By Erika Kar
Nothing happened in Mazama this past week.
That was almost going to be the extent of the Mazama column. It was the quietest week probably since last year at this time. With skiing done, not enough snow to snowmobile, and most spring breaks over, it left Mazama empty and beautifully quiet.
Part-time Mazamans Doug and Bonnie Simpson discovered the magic of April last year. For the 10-ish years that they owned their cabin here, they never came in the spring. It is a very long drive from their Bellingham home unless the pass is open. But Doug told me that it is worth the seven-hour drive for the quiet. As Annie at the Mazama Store suggested, we should all enjoy this quiet while we have it. So, I took her advice and began to pay closer attention to the quiet while I was on my daily walk with my dog, Pablo. It was then that I began noticing that actually a lot of things happened in Mazama last week.
In one week’s time, the snow in the upper reaches of Mazama went from “this will never melt” levels to just clumps and patches. The ground underneath is mostly a miserable shade of brown, but hope springs eternal! Pretty little Spring Beauties are covering the forest floor, as are Yellow Bells. Bright green grass is beginning to peek through the dead brown, showing us why green is the color of spring.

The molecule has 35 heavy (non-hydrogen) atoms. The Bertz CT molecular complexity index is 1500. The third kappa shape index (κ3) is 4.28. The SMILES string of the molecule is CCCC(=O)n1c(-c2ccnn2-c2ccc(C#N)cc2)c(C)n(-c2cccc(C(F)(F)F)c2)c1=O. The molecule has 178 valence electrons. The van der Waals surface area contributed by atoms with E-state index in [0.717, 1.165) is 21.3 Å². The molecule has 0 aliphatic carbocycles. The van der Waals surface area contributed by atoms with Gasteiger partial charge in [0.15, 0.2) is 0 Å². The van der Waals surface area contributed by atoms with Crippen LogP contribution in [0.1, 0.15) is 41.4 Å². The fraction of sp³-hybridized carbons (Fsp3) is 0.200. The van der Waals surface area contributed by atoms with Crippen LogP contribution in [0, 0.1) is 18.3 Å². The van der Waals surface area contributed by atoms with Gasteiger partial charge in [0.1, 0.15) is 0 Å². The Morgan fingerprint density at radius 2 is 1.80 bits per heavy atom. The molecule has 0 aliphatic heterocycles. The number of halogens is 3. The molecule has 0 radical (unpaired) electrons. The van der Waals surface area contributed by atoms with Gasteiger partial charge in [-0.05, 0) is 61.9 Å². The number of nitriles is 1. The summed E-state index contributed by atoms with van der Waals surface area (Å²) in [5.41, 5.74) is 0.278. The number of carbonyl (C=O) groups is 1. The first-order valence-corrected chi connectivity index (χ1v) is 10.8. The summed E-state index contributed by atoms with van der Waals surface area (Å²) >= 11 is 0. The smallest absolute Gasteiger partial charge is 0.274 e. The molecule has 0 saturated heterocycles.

As I walked with Pablo in the silence up Harts Pass Road past the Monument Creek Trailhead, we heard the sounds of the forest coming back to life. A gaggle of Canada Geese were busy working their way down river, honking in the sunshine. At the bridge crossing Lost River before the confluence, we saw a pair of ducks sunning themselves on the sand. Further up the road, past the very last of the homes, a woodpecker could be heard jackhammering away on some waterlogged old stump.
Pablo’s nose was working overtime as he sought out the scents of all the animals coming out. Squirrels, still fat with their winter weight, came out to taunt us and although we did not see any skunks, we smelled their evidence. The deer have come back to upper Mazama, as evidenced by tracks. Unlike Winthrop, we become somewhat deer free up here during the winter.
I got back home, not having seen a soul, and then heard the first airplane this year land on the airstrip. Last week it would not have possible for a plane to land, yet in just that week’s time, so much changed. And that, my friends, is what happened in Mazama.
That, and Kevin Petty joined the 21st century and got a cell phone.